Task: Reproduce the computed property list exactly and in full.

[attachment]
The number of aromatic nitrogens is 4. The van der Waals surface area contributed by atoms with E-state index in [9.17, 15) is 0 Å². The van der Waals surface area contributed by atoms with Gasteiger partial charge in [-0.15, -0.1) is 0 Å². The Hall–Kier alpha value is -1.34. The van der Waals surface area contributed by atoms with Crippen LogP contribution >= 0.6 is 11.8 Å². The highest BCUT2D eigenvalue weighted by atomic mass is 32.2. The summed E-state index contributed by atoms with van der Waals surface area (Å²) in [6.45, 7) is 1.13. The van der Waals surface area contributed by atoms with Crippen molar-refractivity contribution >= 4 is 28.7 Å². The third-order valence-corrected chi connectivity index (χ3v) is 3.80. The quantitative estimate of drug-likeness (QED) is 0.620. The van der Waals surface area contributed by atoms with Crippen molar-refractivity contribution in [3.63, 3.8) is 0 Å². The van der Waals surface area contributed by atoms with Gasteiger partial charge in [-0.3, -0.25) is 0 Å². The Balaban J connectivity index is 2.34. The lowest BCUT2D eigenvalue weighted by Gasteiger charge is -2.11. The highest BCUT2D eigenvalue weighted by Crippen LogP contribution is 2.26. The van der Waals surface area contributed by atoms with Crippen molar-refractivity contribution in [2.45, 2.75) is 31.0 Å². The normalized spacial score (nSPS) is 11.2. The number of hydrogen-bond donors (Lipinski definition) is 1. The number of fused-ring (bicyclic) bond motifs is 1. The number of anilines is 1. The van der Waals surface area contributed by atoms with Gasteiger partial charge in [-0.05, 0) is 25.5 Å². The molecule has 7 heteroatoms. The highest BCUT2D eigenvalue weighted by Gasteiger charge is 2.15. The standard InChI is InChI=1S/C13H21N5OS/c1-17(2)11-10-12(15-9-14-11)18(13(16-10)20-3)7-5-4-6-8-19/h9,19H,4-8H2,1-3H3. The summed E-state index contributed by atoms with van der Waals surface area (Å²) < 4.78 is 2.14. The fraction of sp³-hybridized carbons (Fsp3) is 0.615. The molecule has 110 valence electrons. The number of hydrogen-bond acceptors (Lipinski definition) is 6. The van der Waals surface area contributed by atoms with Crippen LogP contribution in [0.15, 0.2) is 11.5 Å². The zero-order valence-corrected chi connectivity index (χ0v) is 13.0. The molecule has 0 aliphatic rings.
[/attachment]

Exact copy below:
The number of aromatic nitrogens is 4. The van der Waals surface area contributed by atoms with E-state index in [9.17, 15) is 0 Å². The van der Waals surface area contributed by atoms with Gasteiger partial charge in [-0.15, -0.1) is 0 Å². The Hall–Kier alpha value is -1.34. The van der Waals surface area contributed by atoms with Crippen LogP contribution >= 0.6 is 11.8 Å². The highest BCUT2D eigenvalue weighted by atomic mass is 32.2. The summed E-state index contributed by atoms with van der Waals surface area (Å²) in [6.45, 7) is 1.13. The van der Waals surface area contributed by atoms with Crippen molar-refractivity contribution >= 4 is 28.7 Å². The third-order valence-corrected chi connectivity index (χ3v) is 3.80. The quantitative estimate of drug-likeness (QED) is 0.620. The van der Waals surface area contributed by atoms with Crippen molar-refractivity contribution in [3.63, 3.8) is 0 Å². The van der Waals surface area contributed by atoms with Gasteiger partial charge in [-0.3, -0.25) is 0 Å². The Balaban J connectivity index is 2.34. The lowest BCUT2D eigenvalue weighted by Gasteiger charge is -2.11. The highest BCUT2D eigenvalue weighted by Crippen LogP contribution is 2.26. The van der Waals surface area contributed by atoms with Crippen molar-refractivity contribution in [2.45, 2.75) is 31.0 Å². The normalized spacial score (nSPS) is 11.2. The number of hydrogen-bond donors (Lipinski definition) is 1. The number of fused-ring (bicyclic) bond motifs is 1. The number of anilines is 1. The van der Waals surface area contributed by atoms with Gasteiger partial charge in [-0.05, 0) is 25.5 Å². The molecule has 7 heteroatoms. The highest BCUT2D eigenvalue weighted by Gasteiger charge is 2.15. The standard InChI is InChI=1S/C13H21N5OS/c1-17(2)11-10-12(15-9-14-11)18(13(16-10)20-3)7-5-4-6-8-19/h9,19H,4-8H2,1-3H3. The summed E-state index contributed by atoms with van der Waals surface area (Å²) < 4.78 is 2.14. The fraction of sp³-hybridized carbons (Fsp3) is 0.615. The molecule has 110 valence electrons. The number of hydrogen-bond acceptors (Lipinski definition) is 6. The van der Waals surface area contributed by atoms with Crippen LogP contribution in [0.15, 0.2) is 11.5 Å². The zero-order valence-corrected chi connectivity index (χ0v) is 13.0. The molecule has 0 aliphatic rings.